Figure 2 shows results for a similar analysis for all extreme weather events (that is, all meteorological, climatic and hydrological events).  It indicates that global mortality for all extreme weather events has declined by 93% since the 1920s, while mortality rate declined 98%.  Figure 2 also shows that there was little or no change from the 1990s to the 2000s; average annual deaths went up slightly while death rates went down (also slightly).

Comparing the above results suggests that, over all, humanity is coping better with extreme weather events than other natural disasters (largely because of earthquakes and tsunamis). And since deaths from the latter on average outweigh the former, perhaps coping with earthquakes and tsunamis should have a higher priority globally than extreme weather events.

fig2

Figure 2: Global death and death rates due to extreme weather events, 1900–2011. Note: For the last period, 2000–2011, annual deaths and death rates are based on an 11-year average. Source: Updated from Goklany (2009, 2012), using EM-DAT (downloaded December 18, 2012).

Curiously enough, both the Times of India article and accompanying graphic claim the trends are from 1970 to 2010.  But the GBD paper in Lancet (and Table 2 within it)—the source of the 523.5% statistic—explicitly notes that the trends are from 1990 to 2010.  In fact, it says so in its title: Global and regional mortality from 235 causes of death for 20 age groups in 1990 and 2010: a systematic analysis for the Global Burden of Disease Study 2010.  However, per the foregoing discussion, this is the least of the problems with the Times of India report.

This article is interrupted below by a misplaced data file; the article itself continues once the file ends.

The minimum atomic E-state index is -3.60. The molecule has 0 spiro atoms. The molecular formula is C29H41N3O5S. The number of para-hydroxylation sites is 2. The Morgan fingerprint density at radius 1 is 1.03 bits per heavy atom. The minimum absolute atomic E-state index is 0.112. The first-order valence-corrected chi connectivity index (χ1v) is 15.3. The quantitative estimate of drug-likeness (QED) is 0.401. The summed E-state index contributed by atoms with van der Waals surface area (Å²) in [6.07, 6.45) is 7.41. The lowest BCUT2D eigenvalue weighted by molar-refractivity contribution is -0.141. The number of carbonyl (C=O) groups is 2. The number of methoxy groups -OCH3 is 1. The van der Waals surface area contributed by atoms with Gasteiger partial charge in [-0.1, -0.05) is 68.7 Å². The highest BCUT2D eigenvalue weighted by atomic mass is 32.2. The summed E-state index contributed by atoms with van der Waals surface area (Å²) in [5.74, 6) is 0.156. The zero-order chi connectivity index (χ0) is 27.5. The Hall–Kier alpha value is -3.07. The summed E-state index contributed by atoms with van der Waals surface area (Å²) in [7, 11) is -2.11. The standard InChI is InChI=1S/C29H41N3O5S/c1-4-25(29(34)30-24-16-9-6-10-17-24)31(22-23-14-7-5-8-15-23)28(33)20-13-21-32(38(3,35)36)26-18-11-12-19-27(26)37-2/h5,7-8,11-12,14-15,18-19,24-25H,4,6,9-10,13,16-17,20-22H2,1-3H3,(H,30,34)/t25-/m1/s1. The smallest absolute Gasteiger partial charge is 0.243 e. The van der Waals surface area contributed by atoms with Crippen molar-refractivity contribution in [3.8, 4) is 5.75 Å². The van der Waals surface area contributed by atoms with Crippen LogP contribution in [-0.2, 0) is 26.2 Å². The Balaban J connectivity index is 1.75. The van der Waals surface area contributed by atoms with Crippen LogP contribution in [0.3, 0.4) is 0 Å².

To summarize:

* The Times of India article perpetrates a fraud on its readers. It takes estimates of deaths from forces of nature and then ascribes it not just to climate but to climate change.

* Since the 1920s, average annual deaths and death rates from all natural disasters and all extreme weather events have declined by an order of magnitude or more.

* Earthquakes and tsunamis, on average, are responsible for more deaths than extreme weather events nowadays.

References

Goklany IM. 2009. Deaths and Death Rates from Extreme Weather Events: 1900-2008. Journal of American Physicians and Surgeons 14 (4): 102-09.

Goklany IM. 2012. Global Warming Policies Might Be Bad for Your Health. Global Warming Policy Foundation, London.  ISBN: 978-0-9566875-7-9.

Lozano R et al. 2012. Global and regional mortality from 235 causes of death for 20 age groups in 1990 and 2010: a systematic analysis for the Global Burden of Disease Study 2010

Indur Goklany is an independent scholar and author.

[1] Death rates automatically control for increases in population, that is, the numbers exposed to risk (from natural disasters, in this case).